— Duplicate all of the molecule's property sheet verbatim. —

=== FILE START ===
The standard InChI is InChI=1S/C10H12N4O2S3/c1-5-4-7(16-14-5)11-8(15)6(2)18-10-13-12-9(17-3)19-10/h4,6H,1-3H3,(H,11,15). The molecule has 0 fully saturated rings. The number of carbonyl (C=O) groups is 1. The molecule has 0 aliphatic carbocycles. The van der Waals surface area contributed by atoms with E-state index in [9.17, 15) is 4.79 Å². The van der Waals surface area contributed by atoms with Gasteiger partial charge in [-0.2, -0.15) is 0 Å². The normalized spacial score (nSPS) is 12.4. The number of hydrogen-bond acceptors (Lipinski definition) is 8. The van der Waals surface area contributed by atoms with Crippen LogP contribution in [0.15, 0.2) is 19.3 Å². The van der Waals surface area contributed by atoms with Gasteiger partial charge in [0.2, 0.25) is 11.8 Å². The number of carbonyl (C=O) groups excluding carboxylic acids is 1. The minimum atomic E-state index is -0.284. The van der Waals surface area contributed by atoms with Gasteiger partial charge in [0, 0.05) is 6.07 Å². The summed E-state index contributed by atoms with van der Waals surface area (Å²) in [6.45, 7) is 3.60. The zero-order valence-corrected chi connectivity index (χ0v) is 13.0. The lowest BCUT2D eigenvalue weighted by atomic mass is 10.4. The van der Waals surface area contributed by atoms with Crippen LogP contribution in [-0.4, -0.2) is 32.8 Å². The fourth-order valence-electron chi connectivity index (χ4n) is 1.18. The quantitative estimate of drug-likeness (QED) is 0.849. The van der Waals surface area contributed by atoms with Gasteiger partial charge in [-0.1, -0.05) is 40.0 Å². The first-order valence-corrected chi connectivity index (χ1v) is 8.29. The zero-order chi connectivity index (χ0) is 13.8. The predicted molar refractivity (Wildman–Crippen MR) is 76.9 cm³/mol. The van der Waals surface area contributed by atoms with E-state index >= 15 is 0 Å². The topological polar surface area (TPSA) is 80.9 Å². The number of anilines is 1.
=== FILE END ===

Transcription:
The standard InChI is InChI=1S/C10H12N4O2S3/c1-5-4-7(16-14-5)11-8(15)6(2)18-10-13-12-9(17-3)19-10/h4,6H,1-3H3,(H,11,15). The molecule has 0 fully saturated rings. The number of carbonyl (C=O) groups is 1. The molecule has 0 aliphatic carbocycles. The van der Waals surface area contributed by atoms with E-state index in [9.17, 15) is 4.79 Å². The van der Waals surface area contributed by atoms with Gasteiger partial charge in [-0.2, -0.15) is 0 Å². The normalized spacial score (nSPS) is 12.4. The number of hydrogen-bond acceptors (Lipinski definition) is 8. The van der Waals surface area contributed by atoms with Crippen LogP contribution in [0.15, 0.2) is 19.3 Å². The van der Waals surface area contributed by atoms with Gasteiger partial charge in [0.2, 0.25) is 11.8 Å². The number of carbonyl (C=O) groups excluding carboxylic acids is 1. The minimum atomic E-state index is -0.284. The van der Waals surface area contributed by atoms with Gasteiger partial charge in [0, 0.05) is 6.07 Å². The summed E-state index contributed by atoms with van der Waals surface area (Å²) in [6.45, 7) is 3.60. The zero-order valence-corrected chi connectivity index (χ0v) is 13.0. The lowest BCUT2D eigenvalue weighted by atomic mass is 10.4. The van der Waals surface area contributed by atoms with Crippen LogP contribution in [-0.4, -0.2) is 32.8 Å². The fourth-order valence-electron chi connectivity index (χ4n) is 1.18. The quantitative estimate of drug-likeness (QED) is 0.849. The van der Waals surface area contributed by atoms with Gasteiger partial charge in [-0.1, -0.05) is 40.0 Å². The first-order valence-corrected chi connectivity index (χ1v) is 8.29. The zero-order chi connectivity index (χ0) is 13.8. The predicted molar refractivity (Wildman–Crippen MR) is 76.9 cm³/mol. The van der Waals surface area contributed by atoms with E-state index >= 15 is 0 Å². The topological polar surface area (TPSA) is 80.9 Å². The number of anilines is 1.